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    On the 23rd of December the committee met again in Fishamble Street, and resolved to address the Prince Regent on the invasion of their right to petition, appointing a general committee to meet again in Dublin on the 28th of February, 1812. In January, and at the commencement of February, Earl Fitzwilliam introduced the consideration of the state of Ireland, and Lord Morpeth proposed the same subject to the Commons, but both motions were rejected.


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    But Joseph did not live to see the full extent of the alienation of the Netherlands. He had despatched Count Cobentzel to Brussels on the failure of Trautmansdorff's efforts. Cobentzel was an able diplomatist, but all his offers were treated with indifference. On the last day of 1789 the States of Brabant, in presence of the citizens of Brussels, swore to stand by their new freedoman act which was received by the acclamations of the assembled crowds. They soon afterwards ratified their league with the other States, and entered into active negotiation with the revolutionists of France for mutual defence. On the 20th of February, 1790, Joseph expired, leaving a prospect full of trouble to his brother Leopold, the new Emperor.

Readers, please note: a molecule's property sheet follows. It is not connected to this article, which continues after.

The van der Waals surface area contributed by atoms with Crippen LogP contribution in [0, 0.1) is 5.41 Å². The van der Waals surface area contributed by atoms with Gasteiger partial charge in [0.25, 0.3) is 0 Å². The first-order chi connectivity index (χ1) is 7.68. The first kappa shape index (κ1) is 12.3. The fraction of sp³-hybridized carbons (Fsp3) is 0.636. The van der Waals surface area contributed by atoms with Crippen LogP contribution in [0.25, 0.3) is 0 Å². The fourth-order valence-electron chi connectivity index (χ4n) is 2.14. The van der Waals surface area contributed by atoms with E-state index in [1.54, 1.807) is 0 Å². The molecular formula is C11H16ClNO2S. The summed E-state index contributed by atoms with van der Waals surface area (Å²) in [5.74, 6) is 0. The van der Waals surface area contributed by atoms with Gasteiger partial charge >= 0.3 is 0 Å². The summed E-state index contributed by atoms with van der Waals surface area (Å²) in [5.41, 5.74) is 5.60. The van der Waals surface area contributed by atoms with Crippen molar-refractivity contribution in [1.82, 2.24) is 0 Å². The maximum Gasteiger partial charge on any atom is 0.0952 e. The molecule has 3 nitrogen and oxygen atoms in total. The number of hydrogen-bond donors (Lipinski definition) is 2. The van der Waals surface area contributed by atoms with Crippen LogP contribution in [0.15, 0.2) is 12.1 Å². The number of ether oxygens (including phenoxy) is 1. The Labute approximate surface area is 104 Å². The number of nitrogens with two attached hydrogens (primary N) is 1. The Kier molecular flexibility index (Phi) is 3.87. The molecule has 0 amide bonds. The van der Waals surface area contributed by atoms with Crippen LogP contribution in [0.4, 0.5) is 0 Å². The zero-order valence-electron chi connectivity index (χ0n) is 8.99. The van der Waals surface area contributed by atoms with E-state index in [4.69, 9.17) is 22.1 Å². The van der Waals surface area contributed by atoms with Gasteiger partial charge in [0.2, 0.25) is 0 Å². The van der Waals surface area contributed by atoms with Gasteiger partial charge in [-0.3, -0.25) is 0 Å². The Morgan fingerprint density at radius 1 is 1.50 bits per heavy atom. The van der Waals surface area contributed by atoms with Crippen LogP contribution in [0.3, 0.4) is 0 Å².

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    About ten o'clock on the morning of the 4th of August the squadron weighed anchor for Dublin Bay. They passed that night in Waterford Harbour, and arrived at Kingstown on the afternoon of the following day. When the Queen appeared on deck there was a tremendous burst of cheering, which was renewed again and again, especially when the Victoria and Albert amidst salutes from yachts and steamers, swung round at anchor, head to wind. At that time it is calculated that there must have been 40,000 people present. Monday, the 6th of August, was an auspicious day for the Irish metropolis. It opened with a brilliant sun, and from an early hour all the population of Dublin seemed astir. Trains began to run to Kingstown as early as half-past six, and from that hour to noon the multitudes poured in by sea and land in order to see and welcome their Queen. The Earl of Clarendon (the Lord-Lieutenant), Lady Clarendon, Prince George of Cambridge, the Marquis of Lansdowne, Sir Edward Blakeney, Commander of the Forces, the Archbishop of Dublin, the Duke of Leinster, the chief judges, and a number of peers and leading gentry, arrived early to welcome the Sovereign. There was also a deputation from the county of Dublin, consisting of the High Sheriff, Mr. Ennis, Lords Charlemont, Brabazon, Howth, Monck, Roebuck, and others. The Queen landed at ten o'clock. The excitement and tumultuous joy at that moment cannot be described. There was a special train in waiting to convey the Queen to Dublin, which stopped at Sandymount Station, where the procession was to be formed. In addition to the innumerable carriages waiting to take their places, there was a cavalcade of the gentry of the county and a countless multitude of pedestrians. The procession began to move soon after ten o'clock, passing over Ball's Bridge and on through Baggot Street. At Baggot Street Bridge the city gate was erected. All was enthusiasm, exultation, and joy. Nobody could then have imagined that only one short year before there had been in this very city bands of rebels arming themselves against the Queen's authority. All traces of rebellion, disaffection, discontent and misery were forgotten in that demonstration of loyalty.